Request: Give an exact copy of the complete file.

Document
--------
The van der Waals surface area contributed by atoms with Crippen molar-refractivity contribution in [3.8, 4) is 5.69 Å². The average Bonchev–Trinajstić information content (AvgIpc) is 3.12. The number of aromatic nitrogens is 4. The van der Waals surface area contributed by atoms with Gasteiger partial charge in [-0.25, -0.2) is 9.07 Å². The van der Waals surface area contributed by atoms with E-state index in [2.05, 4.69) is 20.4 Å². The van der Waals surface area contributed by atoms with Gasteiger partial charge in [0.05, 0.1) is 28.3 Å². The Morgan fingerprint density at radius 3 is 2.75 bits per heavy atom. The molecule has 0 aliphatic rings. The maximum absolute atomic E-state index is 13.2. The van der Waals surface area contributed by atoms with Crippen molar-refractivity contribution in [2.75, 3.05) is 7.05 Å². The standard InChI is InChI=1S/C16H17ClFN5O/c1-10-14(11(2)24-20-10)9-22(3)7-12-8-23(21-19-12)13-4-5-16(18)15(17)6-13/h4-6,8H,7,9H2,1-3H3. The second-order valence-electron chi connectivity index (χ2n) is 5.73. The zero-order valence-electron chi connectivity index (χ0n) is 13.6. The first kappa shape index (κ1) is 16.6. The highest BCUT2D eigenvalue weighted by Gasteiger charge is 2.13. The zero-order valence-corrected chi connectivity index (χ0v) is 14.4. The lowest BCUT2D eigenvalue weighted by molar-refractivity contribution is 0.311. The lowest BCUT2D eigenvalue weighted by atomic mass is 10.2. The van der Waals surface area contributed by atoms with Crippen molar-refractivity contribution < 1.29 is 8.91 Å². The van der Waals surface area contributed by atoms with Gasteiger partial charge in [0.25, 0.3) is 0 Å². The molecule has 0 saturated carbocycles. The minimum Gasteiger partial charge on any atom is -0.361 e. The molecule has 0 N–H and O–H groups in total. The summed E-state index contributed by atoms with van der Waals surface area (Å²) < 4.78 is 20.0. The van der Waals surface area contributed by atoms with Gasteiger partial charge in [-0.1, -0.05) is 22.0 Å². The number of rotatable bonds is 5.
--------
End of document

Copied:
The van der Waals surface area contributed by atoms with Crippen molar-refractivity contribution in [3.8, 4) is 5.69 Å². The average Bonchev–Trinajstić information content (AvgIpc) is 3.12. The number of aromatic nitrogens is 4. The van der Waals surface area contributed by atoms with Gasteiger partial charge in [-0.25, -0.2) is 9.07 Å². The van der Waals surface area contributed by atoms with E-state index in [2.05, 4.69) is 20.4 Å². The van der Waals surface area contributed by atoms with Gasteiger partial charge in [0.05, 0.1) is 28.3 Å². The Morgan fingerprint density at radius 3 is 2.75 bits per heavy atom. The molecule has 0 aliphatic rings. The maximum absolute atomic E-state index is 13.2. The van der Waals surface area contributed by atoms with Crippen molar-refractivity contribution in [2.75, 3.05) is 7.05 Å². The standard InChI is InChI=1S/C16H17ClFN5O/c1-10-14(11(2)24-20-10)9-22(3)7-12-8-23(21-19-12)13-4-5-16(18)15(17)6-13/h4-6,8H,7,9H2,1-3H3. The second-order valence-electron chi connectivity index (χ2n) is 5.73. The zero-order valence-electron chi connectivity index (χ0n) is 13.6. The first kappa shape index (κ1) is 16.6. The highest BCUT2D eigenvalue weighted by Gasteiger charge is 2.13. The zero-order valence-corrected chi connectivity index (χ0v) is 14.4. The lowest BCUT2D eigenvalue weighted by molar-refractivity contribution is 0.311. The lowest BCUT2D eigenvalue weighted by atomic mass is 10.2. The van der Waals surface area contributed by atoms with Crippen molar-refractivity contribution < 1.29 is 8.91 Å². The van der Waals surface area contributed by atoms with Gasteiger partial charge in [0.25, 0.3) is 0 Å². The molecule has 0 saturated carbocycles. The minimum Gasteiger partial charge on any atom is -0.361 e. The molecule has 0 N–H and O–H groups in total. The summed E-state index contributed by atoms with van der Waals surface area (Å²) < 4.78 is 20.0. The van der Waals surface area contributed by atoms with Gasteiger partial charge in [-0.1, -0.05) is 22.0 Å². The number of rotatable bonds is 5.